Conscientious exemption a reason for abstaining from vaccination in Pearland, Friendswood

Alvin, Friendswood and Pearland ISDs had less than 2% of students opt out of vaccinating due to conscientious exemption.

Alvin, Friendswood and Pearland ISDs had less than 2% of students opt out of vaccinating due to conscientious exemption.

As children go back to school, one of the back-to-school rituals is making sure children are vaccinated. However, families can opt out of vaccines for a few reasons, the most common of which is conscientious exemption.

Conscientious exemption allows for parents to exempt their children from vaccinations due to religious beliefs.

Pearland ISD had 1.08% of students who were nonvaccinated due to conscientious exemption, according to 2017-18 data from the Department of State Health Services. This is the main reason parents choose not to vaccinate their children in PISD, Lead Nurse Christy Beck said.

“We can’t make people who don’t believe in vaccines to get one. If ever there was an outbreak, we would have to protect those children,” Beck said.

While districts cannot force parents who exempt their children from getting vaccines to vaccinate their children, there have been instances of parents trying to file an exemption of conscience and later deciding against it at Alvin ISD, Lead Nurse Katrina Weber said. Some parents who are unwilling to vaccinate have reservations about vaccines causing autism, Weber said. The district tries to help the parents work past this feeling, Weber said.

“We try really hard to educate parents,” Weber said.

AISD has a less than 1% of students opt out of vaccines due to conscientious exemption, according to DSHS data.

In 2017-18, Angleton Christian School had over 11% of children unvaccinated due to conscientious exemption. However, private schools are required to follow state guidelines about vaccines just as public schools are, said Kim Green, First Aid Assistant at Eagle Heights Christian Academy.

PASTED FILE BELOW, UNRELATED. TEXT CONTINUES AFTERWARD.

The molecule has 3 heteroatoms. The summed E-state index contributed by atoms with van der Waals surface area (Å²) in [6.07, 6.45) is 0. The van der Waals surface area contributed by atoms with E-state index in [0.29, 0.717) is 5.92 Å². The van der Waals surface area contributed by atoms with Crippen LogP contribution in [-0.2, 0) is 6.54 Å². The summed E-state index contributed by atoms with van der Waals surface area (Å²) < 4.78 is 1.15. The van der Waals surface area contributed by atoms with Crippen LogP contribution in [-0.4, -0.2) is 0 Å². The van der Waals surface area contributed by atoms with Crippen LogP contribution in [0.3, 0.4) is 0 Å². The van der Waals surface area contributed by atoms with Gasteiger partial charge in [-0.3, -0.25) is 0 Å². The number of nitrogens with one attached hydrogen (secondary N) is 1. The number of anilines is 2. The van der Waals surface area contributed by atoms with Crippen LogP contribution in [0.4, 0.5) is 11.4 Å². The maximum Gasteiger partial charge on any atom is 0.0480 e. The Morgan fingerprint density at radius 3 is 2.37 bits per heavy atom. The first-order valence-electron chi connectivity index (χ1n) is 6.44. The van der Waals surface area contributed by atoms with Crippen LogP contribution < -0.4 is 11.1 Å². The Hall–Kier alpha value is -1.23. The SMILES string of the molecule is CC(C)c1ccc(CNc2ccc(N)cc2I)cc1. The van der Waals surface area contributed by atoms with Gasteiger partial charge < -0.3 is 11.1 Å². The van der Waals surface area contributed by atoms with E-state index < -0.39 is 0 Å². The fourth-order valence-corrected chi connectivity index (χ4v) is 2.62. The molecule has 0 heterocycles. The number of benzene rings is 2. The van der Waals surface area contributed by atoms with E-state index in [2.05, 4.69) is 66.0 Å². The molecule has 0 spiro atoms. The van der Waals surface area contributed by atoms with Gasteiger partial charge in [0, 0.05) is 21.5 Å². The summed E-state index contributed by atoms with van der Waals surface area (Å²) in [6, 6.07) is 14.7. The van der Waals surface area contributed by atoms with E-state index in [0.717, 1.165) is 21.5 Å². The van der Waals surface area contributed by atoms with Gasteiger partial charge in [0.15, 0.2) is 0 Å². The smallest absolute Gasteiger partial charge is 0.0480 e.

Eagle Heights is located in Pearland, and did not report any vaccination data in 2017-18, as schools have the option to opt out of reporting. However, the district does not have many parents exempt their children from vaccinations, Green said.

“We just don’t have very many students who have exemptions,” Green said.

Because most students are vaccinated, the school does not place a lot of emphasis on vaccinations, Green said.

“We don’t get an abundance of illnesses. We haven’t seen a major change one way or another,” Green said.

At Eagle Heights, an exemption is typically caused by a parent’s choice, or by parents opting for a different vaccination schedule, Green said.

The DSHS dictates the rules of vaccinations—including when certain vaccines have to be received. This is a common misconception PISD sees, Beck said.

“One of the main things of confusion that I get is that … you need certain things before the first day because that has been set by the [Centers for Disease Control and Prevention] and the state health department. Those aren’t Pearland ISD’s rules,” Beck said.

Beck said one of the reasons PISD has such a high vaccinated population is due to the amount of health-related resources that Pearland offers. AISD also has a large portion of students and schools in the district in Pearland.

“We don’t have a shortcoming of resources in Pearland. There’s a ton of places that can be walked into,” Beck said.

Both Beck and Weber said one downside of a child getting ill with something a vaccine could have prevented is that child will miss out on an educational experience.

For both districts, as well as Friendswood ISD, requiring vaccinations goes back to children’s safety. Friendswood ISD, which had a population of 1.66% who opted out of vaccination due to conscientious exemption, emphasizes the importance of vaccinations, district officials said.

“We want our kids to be safe. Things that used to be prevalent aren’t any more thanks to vaccines,’’ Beck said. “It keeps the community safe, especially for those that can’t receive vaccines for health reasons.”
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By Haley Morrison

Haley Morrison came to Community Impact Newspaper in 2017 after graduating from Baylor University. In her tenure as a reporter, she has primarily written about education, health care and transportation.


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